So back in the paper book era, novellas were kind of an awkward length for a story—too short to be published as a standalone book, but too long to be published in a magazine normally. So typically you saw them in kind of awkward form factors—serialized in magazines or as a giant lump at the end of a short story collection. But ebooks have changed that, and now you can just sell a novella as a standalone book, which works out well for stories that want to be told at novella-length.

Which brings us to Martha Well’s All Systems Red, a novella that’s the first of what is apparently to be a trilogy of Murderbot stories. The eponymous protagonist is a security android that has slipped its leash (but mostly uses its freedom to binge-watch TV) on an expedition where stuff starts going wrong. It’s got a wry voice and an interesting protagonist, and you can always count on Wells for plots that move along quickly. Light, enjoyable, and fun.

Next, we come to Ben Aaronovitch’s The Furthest Station, a novella set in the Rivers of London series that tells a little standalone story of a ghost appearing on a train, the investigation into it, and what that turns up. If you’ve enjoyed any of Aaronovitch’s books in this series, you’ll almost certainly like this one.

In fact, I enjoyed it more than The Hanging Tree, which is not a novella, and is the most recent full-length novel in the series. The problem with this book is that the series has been swallowed by its continuity; I really want the books to be about new crimes to investigate, and they sort of are… but it seems like every book ties back in to the larger over-plot about the Faceless Man, which I’m sure I cared about at one point, but no longer do.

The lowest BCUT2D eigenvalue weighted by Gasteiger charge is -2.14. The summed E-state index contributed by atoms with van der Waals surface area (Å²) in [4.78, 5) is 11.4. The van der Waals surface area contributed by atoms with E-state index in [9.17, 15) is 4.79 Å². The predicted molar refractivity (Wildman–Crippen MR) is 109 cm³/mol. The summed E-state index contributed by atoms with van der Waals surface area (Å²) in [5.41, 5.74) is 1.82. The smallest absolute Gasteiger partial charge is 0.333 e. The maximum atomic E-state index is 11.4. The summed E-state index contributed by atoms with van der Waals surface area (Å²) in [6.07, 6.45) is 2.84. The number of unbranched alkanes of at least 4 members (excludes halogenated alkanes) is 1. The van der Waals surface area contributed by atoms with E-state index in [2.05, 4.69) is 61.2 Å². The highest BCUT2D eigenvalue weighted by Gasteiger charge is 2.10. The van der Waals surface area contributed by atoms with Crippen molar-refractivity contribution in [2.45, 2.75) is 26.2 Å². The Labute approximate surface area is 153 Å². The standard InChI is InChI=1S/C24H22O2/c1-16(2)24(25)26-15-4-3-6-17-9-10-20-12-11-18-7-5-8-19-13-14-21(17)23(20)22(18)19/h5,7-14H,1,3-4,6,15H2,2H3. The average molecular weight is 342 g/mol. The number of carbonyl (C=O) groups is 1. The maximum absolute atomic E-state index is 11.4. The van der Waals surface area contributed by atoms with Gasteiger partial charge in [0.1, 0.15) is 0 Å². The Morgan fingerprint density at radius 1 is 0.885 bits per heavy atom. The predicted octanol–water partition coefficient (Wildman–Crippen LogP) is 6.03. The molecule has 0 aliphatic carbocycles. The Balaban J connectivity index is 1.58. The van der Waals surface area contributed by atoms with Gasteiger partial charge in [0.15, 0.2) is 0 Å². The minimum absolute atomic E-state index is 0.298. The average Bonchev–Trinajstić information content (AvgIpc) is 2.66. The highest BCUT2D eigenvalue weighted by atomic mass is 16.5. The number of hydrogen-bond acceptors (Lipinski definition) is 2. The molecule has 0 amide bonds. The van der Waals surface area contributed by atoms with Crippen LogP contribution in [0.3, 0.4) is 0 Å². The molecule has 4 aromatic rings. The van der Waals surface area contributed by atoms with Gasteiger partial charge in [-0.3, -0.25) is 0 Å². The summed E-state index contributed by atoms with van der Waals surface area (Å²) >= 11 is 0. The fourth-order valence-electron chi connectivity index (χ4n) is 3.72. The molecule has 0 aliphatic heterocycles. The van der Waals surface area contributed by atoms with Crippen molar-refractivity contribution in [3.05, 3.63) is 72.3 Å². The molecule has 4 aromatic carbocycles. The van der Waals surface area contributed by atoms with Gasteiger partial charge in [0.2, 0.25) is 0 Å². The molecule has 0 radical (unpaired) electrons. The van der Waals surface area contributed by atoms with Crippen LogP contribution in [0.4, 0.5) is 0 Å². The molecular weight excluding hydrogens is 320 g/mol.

I really want Aaronovitch to just wrap that up already, and move on to new stories that aren’t all tied into a single, increasingly convoluted, Big Bad. Because while I think he’s trying to do the thing Jim Butcher did with his Dresden series—complexifying the world and getting deeper into how it works as the books go on—he’s just not doing it as interestingly or as well. And even Butcher has a collection of continuing antagonists for Dresden, not just one Moriarty for him to face over and over.

Still, it’s not a bad book. On a page-by-page level, it’s a quick read and enjoyable enough. It’s just not moving the series in the directions I want it to be moved.


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